(Jan Scott typing now…)
We leave Mzuzu tomorrow for Lilongwe and like Luke said, we will definitely be sad to leave. We have met some wonderful people- including a longtime partner and friend of Myers Park Pres in Charlotte (my home church). Rev Highson Gondwe is the pastor at a big Presbyterian church in Mzuzu and we had a wonderful visit with him over tea on Tuesday. He sends his love to everyone at MPPC! (especially the Tuckers and Lydia, the apple pie lady ) He actually got to meet both of my brothers last summer- so that was fun!

We also met up with Owen, a driver for the synod who has driven many of our friends- especially from Myers Park. He was so excited to take us to his home to meet his family. Martha, a woman from Peachtree Pres, visited Malawi almost 10 years ago and was so touched by her friendship with Owen that she has helped him build a house for his family. He took us in every room and was so proud of his home- as he should be. After spending just a few hours with him, we could see why he was so special. God has certainly blessed us with wonderful people like this here- what a gift!

Not sure how internet will be in Lilongwe, so this may be our last post until we are back home in Atlanta on Tuesday morning! (Bring on the Chic Fil A! Kidding… kind of…) Keep checking if you’d like, as we hope to post a few more pictures once we are back home. We are still processing this whole experience. The time has gone by quickly, but we also feel like we have experienced so much! God has absolutely stirred our hearts (sometimes shaken them up!) and we feel truly blessed to have spent a month here in Malawi. We are sad to leave but we are really excited to come home and see all of you and share!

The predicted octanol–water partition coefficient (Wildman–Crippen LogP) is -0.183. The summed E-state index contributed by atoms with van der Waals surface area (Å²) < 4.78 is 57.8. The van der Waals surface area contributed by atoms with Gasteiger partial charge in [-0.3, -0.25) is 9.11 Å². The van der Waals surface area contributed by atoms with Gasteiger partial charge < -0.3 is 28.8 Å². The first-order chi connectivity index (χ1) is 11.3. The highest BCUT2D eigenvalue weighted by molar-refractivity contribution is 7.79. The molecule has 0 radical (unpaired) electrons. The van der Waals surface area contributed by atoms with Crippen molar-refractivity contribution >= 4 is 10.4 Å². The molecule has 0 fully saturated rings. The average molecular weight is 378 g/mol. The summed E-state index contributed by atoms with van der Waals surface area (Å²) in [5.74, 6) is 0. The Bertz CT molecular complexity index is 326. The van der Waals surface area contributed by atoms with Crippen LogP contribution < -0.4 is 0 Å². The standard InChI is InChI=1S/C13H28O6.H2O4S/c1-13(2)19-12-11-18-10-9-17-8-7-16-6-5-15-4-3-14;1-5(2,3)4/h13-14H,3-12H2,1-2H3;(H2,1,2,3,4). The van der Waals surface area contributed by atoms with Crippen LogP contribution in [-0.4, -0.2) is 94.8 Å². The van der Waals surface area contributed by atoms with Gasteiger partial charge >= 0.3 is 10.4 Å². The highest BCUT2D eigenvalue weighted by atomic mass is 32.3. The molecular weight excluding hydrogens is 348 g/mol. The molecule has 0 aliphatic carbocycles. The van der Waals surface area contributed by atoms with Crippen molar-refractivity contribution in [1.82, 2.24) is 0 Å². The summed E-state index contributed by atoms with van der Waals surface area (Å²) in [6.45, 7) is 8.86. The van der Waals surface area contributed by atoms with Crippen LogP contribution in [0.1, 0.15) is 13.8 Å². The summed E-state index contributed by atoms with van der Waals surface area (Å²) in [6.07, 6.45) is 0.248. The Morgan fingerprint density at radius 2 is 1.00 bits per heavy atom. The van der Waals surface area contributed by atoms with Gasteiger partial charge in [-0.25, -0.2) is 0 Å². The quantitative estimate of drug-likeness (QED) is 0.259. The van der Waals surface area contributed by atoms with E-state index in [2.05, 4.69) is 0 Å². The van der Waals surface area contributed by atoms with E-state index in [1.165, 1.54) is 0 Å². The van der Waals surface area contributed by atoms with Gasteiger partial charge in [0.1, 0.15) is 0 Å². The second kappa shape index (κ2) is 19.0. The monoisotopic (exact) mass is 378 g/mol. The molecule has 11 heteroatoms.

Blessings sweet friends!

xo, js (and luke)

Wednesday, July 15, 2009


My cute, darling, adorable, baby sister sent these today. Do y'all see why Madonna keeps stealing them? Thought so.

the [last] 2 are from when we took some on a walk- the nannies tied junior on to me with a chitenzie- very malawian :)
the [first] 2 are quite typical- us being tackled by several babies as soon as we sit down. the babies usually win...
thanks bro!!!


Monday, July 13, 2009

More pics

JS's descriptions:
1. Luke doing an impromptu puppet show at an orphan nursery school
2. women and children waiting for the Ekwendeni Hospital mobile medical clinic (where they weigh babies, get vaccinations, etc. ) And we think we have to wait for a long time to see the doctor! Luke got to assist these mobile clinics in both Ekwendeni and Embangeni. Because the hospital serves an area of over 600 square km, these mobile clinics are essential for reaching women in the most remote villages.

...And I've been promised crisis nursery pictures tomorrow! All you baby lovers get ready.

Ministry of Hope

Hello all!

We made it to Mzuzu and the Lord has yet again provided some wonderful people to take care of us during this last week in Malawi! I can't believe we head home just one week from today!

We got to Mzuzu Friday night- we left Ekwendeni a bit early because not much happens on Saturdays at the hospital. The McGills (Presbyterian missionaries) had invited us to church in Mzuzu on Sunday so we decided to go ahead and move on to Mzuzu. Debbie Chase, another Presbyterian missionary who teaches at the Ekwendeni seminary, picked us up and took us to dinner Friday night. It was such a blessing to process some of the past 3 weeks with her over chicken and rice. This weekend we also took advantage of the proximity to beautiful Lake Malawi and take a day trip on Saturday. It was amazing- it felt like a day at the beach. We wont tell you all the details of how we got there and back... lets just say it involved a van, circa 1992, packed with 20 people and a door falling off the whole way back to Mzuzu.